SaraKay Smullens
Jul 26, 2017 · 5 min read

The Menace and Preponderance of Gropers: A Train Ride from Hell

A train holiday, long anticipated, turned into a nightmare. I write to warn you, wherever you are, to be on alert.

According to Wikipedia, groping is fondling or touching another person in an unwelcome sexual way by using hands. Other definitions include use of other parts of the body, and movements, excluding intercourse. Groping is a sickening expression where immature men violate a woman in order to express power and control over her.

Those who take pleasure in this kind of domination usually see it as fun, a game. As a clinical social worker and family therapist for over 30 years, I have learned that in their interaction with others gropers alternate between being babies and bullies. They do not conduct themselves like adults. Further, they fear adult sexual intimacy and connection.

Every woman has heard about groping, but hearing does not mean an understanding of the sickening reaction one has when it happens. I speak from experience.

It had been a very demanding several months for my husband and me. I was delighted when my husband suggested that time surrounded by the beauty of the Canadian Rockies would be the perfect holiday for us. I loved his further suggestion that we contact a highly regarded Canadian railroad line to coordinate our travels. We planned for two days of relaxed travel on the train, where breakfast and lunch would be served, and where late each afternoon after traveling we would have time to check into our hotel, tour together, and share dinner at two different points of interest. Our plan after two days was to depart the train and continue the trip as planned.

Each car of the train chosen was a private entity. It was dual level — the upper level was to designed to see the beauty of this area, and the lower held the dining room where meals were served, as well as lavatories, and a small area outside that connected the cars, where one could find fresh air.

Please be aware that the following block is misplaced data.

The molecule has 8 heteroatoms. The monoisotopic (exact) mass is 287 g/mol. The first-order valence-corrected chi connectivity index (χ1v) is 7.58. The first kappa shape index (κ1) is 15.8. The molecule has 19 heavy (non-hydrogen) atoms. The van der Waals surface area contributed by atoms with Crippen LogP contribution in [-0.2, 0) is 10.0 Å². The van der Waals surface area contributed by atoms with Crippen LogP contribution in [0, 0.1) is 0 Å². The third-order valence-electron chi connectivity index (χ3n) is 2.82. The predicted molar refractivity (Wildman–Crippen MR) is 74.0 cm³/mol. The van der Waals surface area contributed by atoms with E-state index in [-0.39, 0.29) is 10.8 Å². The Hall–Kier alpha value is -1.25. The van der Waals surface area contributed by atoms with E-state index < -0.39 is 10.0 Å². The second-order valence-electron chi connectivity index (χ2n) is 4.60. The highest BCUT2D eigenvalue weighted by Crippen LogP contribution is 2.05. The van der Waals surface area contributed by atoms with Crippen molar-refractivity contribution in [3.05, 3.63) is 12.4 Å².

From the moment we entered our car in early morning, drinks were available, and offered and offered, as they were at each meal. Traveling in our car was an exceedingly loud, large group, one that had just completed a cruise. The men grew louder and more and more vulgar as they drank, and no staff member curbed their drinking or addressed their behavior. My husband and I handled the vulgarity by doing all we could to tune them out and enjoy the exquisite scenery, telling ourselves that hard working people were on holiday and trying to relax.

Just after lunch on our first day our train broke down, which would delay moving on for three hours. We had also been delayed earlier because we shared the track with cargo trains, which throughout our trip took precedent over those with tourists. In some cars air conditioning was knocked out. Our air conditioning remained.

As I stood against the petition protecting the cabin from the stairs, looking out of the window (turned toward the seats and far away from the stairs), one of travelers coming up the stairs pushed hard against my back, and I lost my balance. He began to message my back, and I tried to scream my husband’s name, but as hard as I tried the words would not come. He then grabbed me from behind — I will not go into detail about his hideous actions, other than I was able to stop him, mustering all the strength in my body to turn to face my attacker. However, he was accomplished, and able to rush by with his back to me so that I could not see his face clearly. I knew that he was part of the drunken group traveling with us, but that was all. At that point I began to feel exceedingly ill.